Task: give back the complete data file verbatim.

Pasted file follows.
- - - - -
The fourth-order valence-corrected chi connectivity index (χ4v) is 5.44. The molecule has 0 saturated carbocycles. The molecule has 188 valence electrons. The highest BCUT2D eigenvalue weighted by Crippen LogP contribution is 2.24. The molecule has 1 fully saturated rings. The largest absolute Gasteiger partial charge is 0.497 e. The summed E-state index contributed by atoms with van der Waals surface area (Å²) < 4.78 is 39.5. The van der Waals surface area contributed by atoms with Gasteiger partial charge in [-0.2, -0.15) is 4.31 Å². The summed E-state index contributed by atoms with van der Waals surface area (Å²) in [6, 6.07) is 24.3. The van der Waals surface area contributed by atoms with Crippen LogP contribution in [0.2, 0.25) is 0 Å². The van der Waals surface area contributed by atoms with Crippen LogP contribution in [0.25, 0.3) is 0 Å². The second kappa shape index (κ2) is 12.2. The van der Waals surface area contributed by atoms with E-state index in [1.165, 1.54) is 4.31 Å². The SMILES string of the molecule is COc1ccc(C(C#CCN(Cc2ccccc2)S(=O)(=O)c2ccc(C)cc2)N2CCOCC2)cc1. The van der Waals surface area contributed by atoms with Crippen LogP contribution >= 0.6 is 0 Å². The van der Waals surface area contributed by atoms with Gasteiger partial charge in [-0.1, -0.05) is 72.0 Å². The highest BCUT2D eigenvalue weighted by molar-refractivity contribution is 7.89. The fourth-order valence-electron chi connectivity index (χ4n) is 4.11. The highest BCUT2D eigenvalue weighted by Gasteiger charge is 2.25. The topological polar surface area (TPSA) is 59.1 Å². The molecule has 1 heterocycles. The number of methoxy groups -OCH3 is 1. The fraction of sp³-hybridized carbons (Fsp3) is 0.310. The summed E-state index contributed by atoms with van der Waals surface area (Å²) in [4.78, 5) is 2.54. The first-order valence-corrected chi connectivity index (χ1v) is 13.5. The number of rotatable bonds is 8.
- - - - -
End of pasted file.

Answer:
The fourth-order valence-corrected chi connectivity index (χ4v) is 5.44. The molecule has 0 saturated carbocycles. The molecule has 188 valence electrons. The highest BCUT2D eigenvalue weighted by Crippen LogP contribution is 2.24. The molecule has 1 fully saturated rings. The largest absolute Gasteiger partial charge is 0.497 e. The summed E-state index contributed by atoms with van der Waals surface area (Å²) < 4.78 is 39.5. The van der Waals surface area contributed by atoms with Gasteiger partial charge in [-0.2, -0.15) is 4.31 Å². The summed E-state index contributed by atoms with van der Waals surface area (Å²) in [6, 6.07) is 24.3. The van der Waals surface area contributed by atoms with Crippen LogP contribution in [0.2, 0.25) is 0 Å². The van der Waals surface area contributed by atoms with Crippen LogP contribution in [0.25, 0.3) is 0 Å². The second kappa shape index (κ2) is 12.2. The van der Waals surface area contributed by atoms with E-state index in [1.165, 1.54) is 4.31 Å². The SMILES string of the molecule is COc1ccc(C(C#CCN(Cc2ccccc2)S(=O)(=O)c2ccc(C)cc2)N2CCOCC2)cc1. The van der Waals surface area contributed by atoms with Crippen LogP contribution >= 0.6 is 0 Å². The van der Waals surface area contributed by atoms with Gasteiger partial charge in [-0.1, -0.05) is 72.0 Å². The highest BCUT2D eigenvalue weighted by molar-refractivity contribution is 7.89. The fourth-order valence-electron chi connectivity index (χ4n) is 4.11. The highest BCUT2D eigenvalue weighted by Gasteiger charge is 2.25. The topological polar surface area (TPSA) is 59.1 Å². The molecule has 1 heterocycles. The number of methoxy groups -OCH3 is 1. The fraction of sp³-hybridized carbons (Fsp3) is 0.310. The summed E-state index contributed by atoms with van der Waals surface area (Å²) in [4.78, 5) is 2.54. The first-order valence-corrected chi connectivity index (χ1v) is 13.5. The number of rotatable bonds is 8.